Parrot Bebop 2 Battery Not Charging (Reasons and How to Fix It)


You have just had some fun flying your drone, but when you plug in the battery to charge, for no reason they won’t seem to charge. Bebop 2 batteries are Lithium Polymer (LiPo) batteries. This means that the batteries need to be handled and stored with care to maximize their lifetime.

If your Bebop battery is not charging, read on for a step-by-step process on how to identify the problem and fix your Bebop 2 battery.

Why Your Parrot Bebop 2 Battery isn’t Charging

There are two main reasons that could be causing your battery to fail to charge. Your drone battery may not be charging because of:

1.       A broken or faulty charger

2.       A damaged battery caused by poor maintenance, damage, or aging.

Let’s discuss how to identify which problem you are facing and how to fix it.

1. A Broken or Faulty Charger

This is usually an easy issue to identify. Do a bit of investigation to find out if your charger is broken. The steps in finding out if this is the problem are similar to all drone chargers. Here’s what you need to do:

  1. Plug the charger in a socket that you are sure is working correctly; that is, the socket is not faulty.
  2. Then connect a battery that is turned on. Before connecting to the charger, the turned on battery should be flashing red.
  3. Continued red flashing by the battery after connecting to the charger means that the charger is not providing power to the battery.

Another way to check and see if the charger is the source of the issue is to use a voltage tester. This will help tell you if the problem is the charger. If there is no voltage, it can only mean that your battery charger is not functioning.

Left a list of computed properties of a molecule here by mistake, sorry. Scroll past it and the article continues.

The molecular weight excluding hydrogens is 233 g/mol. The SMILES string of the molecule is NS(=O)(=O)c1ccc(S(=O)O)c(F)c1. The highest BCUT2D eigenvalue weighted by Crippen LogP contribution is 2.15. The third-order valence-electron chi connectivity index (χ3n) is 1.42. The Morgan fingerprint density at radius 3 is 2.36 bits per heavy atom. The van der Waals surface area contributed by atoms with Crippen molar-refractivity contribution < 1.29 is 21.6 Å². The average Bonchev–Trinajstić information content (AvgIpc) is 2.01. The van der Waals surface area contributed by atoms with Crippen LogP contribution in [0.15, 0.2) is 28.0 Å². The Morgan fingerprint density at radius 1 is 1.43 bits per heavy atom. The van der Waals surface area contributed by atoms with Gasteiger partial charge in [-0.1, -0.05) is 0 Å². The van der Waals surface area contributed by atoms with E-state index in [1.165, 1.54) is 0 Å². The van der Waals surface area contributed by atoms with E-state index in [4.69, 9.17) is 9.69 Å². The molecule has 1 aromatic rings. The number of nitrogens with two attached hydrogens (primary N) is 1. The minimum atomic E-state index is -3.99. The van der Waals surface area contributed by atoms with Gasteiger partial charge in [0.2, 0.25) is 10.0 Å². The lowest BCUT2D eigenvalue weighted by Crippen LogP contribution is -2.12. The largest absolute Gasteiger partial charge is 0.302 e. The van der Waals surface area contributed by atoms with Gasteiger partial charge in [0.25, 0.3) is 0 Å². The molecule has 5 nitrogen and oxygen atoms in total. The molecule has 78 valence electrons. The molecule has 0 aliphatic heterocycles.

However, if the charger passes the tests and is working perfectly, it must mean that the problem lies with the drone battery itself. If the battery fails the following tests, it will most likely mean that you need to purchase a new one.

2. “Bricked” or Damaged Battery

A bricked battery means that the battery has turned into a brick. When your battery is bricked, it’s as valuable as a brick. If this is the case, however, all is not necessarily lost – there’s still a possibility of reviving the bricked battery.

A drone battery might get bricked if it has been stored for a long time without being used, poorly maintained, or maybe damaged. Chances are usually that it has gone into a deep discharge mode, and the cells of the battery have lost their storage capacity and cannot be recharged using the standard method.

How to fix a Lithium Polymer Battery

The tools you will need to revive your battery include:

  1. The bricked LiPo battery.
  2. A LiPo balance charger.
  3. A Nickel-Metal Hydride Battery (NiMH) charger.

Follow these steps to restore your bricked battery:                   

  1. Connect the LiPo battery plug to the Nickel Metal Hydride battery charger and start charging with the lowest possible current, usually 0.1A. If you can select the voltage output from your charger, select a voltage that matches your LiPo battery’s nominal voltage.
  2. After about two minutes of charging, your battery should recover to about 3.3 volts per cell. To confirm this, divide the total voltage of your battery by the number of cells.
  3. When the voltage per cell is about 3.3 volts, you can move it to the Lithium Polymer balance charger and balance the charge at a rating of 0.5C. This will take longer to charge than charging at 1C, but it’s safer.
  4. When the balance charge has finished balancing, you should have a recovered Lithium Polymer battery.

How to Prevent Battery Damage

Some of the ways to prevent battery damage and improve its lifespan include:

  1. Store your battery correctly.
  2. Do not continue using the battery if it’s visibly damaged in any way. This could include swelling or leaking.
  3. Do not let your drone battery get wet.
  4. Only use the official charger of the drone company to charge your drone battery. Different chargers charge at different voltages, hence a generic or alternate brand could damage your battery.
  5. After flying, do not charge it immediately. You should first let it cool down for some time before charging.
  6. When charging, you should keep checking the status bar to prevent overcharging the drone battery as this could damage it.